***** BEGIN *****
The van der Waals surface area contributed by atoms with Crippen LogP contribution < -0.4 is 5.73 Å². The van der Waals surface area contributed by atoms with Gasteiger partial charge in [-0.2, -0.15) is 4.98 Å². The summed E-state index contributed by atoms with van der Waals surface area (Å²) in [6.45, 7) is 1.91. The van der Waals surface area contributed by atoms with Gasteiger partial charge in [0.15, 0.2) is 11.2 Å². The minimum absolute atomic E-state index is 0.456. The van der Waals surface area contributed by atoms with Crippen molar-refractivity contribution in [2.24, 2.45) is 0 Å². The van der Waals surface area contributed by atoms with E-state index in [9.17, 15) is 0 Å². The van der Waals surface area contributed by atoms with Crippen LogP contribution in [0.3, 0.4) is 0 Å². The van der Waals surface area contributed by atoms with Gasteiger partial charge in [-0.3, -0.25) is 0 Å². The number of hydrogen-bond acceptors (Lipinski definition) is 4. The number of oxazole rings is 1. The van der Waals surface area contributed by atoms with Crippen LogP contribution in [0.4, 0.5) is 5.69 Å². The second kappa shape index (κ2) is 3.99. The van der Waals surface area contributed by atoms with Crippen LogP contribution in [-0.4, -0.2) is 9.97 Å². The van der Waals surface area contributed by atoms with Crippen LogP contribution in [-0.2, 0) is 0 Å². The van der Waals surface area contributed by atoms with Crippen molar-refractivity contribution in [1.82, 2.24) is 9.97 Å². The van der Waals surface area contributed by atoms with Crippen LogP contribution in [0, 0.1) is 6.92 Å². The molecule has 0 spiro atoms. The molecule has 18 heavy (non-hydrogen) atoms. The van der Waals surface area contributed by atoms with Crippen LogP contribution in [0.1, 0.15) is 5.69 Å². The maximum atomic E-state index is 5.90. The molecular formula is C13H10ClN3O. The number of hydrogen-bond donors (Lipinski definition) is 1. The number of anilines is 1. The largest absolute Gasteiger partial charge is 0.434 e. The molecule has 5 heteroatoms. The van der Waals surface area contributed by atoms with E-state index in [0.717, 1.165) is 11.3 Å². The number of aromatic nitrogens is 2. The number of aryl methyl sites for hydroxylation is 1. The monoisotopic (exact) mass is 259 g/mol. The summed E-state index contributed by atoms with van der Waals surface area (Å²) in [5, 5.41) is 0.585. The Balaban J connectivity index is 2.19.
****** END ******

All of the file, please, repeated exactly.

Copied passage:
The van der Waals surface area contributed by atoms with Crippen LogP contribution < -0.4 is 5.73 Å². The van der Waals surface area contributed by atoms with Gasteiger partial charge in [-0.2, -0.15) is 4.98 Å². The summed E-state index contributed by atoms with van der Waals surface area (Å²) in [6.45, 7) is 1.91. The van der Waals surface area contributed by atoms with Gasteiger partial charge in [0.15, 0.2) is 11.2 Å². The minimum absolute atomic E-state index is 0.456. The van der Waals surface area contributed by atoms with Crippen molar-refractivity contribution in [2.24, 2.45) is 0 Å². The van der Waals surface area contributed by atoms with E-state index in [9.17, 15) is 0 Å². The van der Waals surface area contributed by atoms with Crippen LogP contribution in [0.3, 0.4) is 0 Å². The van der Waals surface area contributed by atoms with Gasteiger partial charge in [-0.3, -0.25) is 0 Å². The number of hydrogen-bond acceptors (Lipinski definition) is 4. The number of oxazole rings is 1. The van der Waals surface area contributed by atoms with Crippen LogP contribution in [0.4, 0.5) is 5.69 Å². The second kappa shape index (κ2) is 3.99. The van der Waals surface area contributed by atoms with Crippen LogP contribution in [-0.4, -0.2) is 9.97 Å². The van der Waals surface area contributed by atoms with Crippen LogP contribution in [-0.2, 0) is 0 Å². The van der Waals surface area contributed by atoms with Crippen molar-refractivity contribution in [1.82, 2.24) is 9.97 Å². The van der Waals surface area contributed by atoms with Crippen LogP contribution in [0, 0.1) is 6.92 Å². The molecule has 0 spiro atoms. The molecule has 18 heavy (non-hydrogen) atoms. The van der Waals surface area contributed by atoms with Crippen LogP contribution in [0.1, 0.15) is 5.69 Å². The maximum atomic E-state index is 5.90. The molecular formula is C13H10ClN3O. The number of hydrogen-bond donors (Lipinski definition) is 1. The number of anilines is 1. The largest absolute Gasteiger partial charge is 0.434 e. The molecule has 5 heteroatoms. The van der Waals surface area contributed by atoms with E-state index in [0.717, 1.165) is 11.3 Å². The number of aromatic nitrogens is 2. The number of aryl methyl sites for hydroxylation is 1. The monoisotopic (exact) mass is 259 g/mol. The summed E-state index contributed by atoms with van der Waals surface area (Å²) in [5, 5.41) is 0.585. The Balaban J connectivity index is 2.19.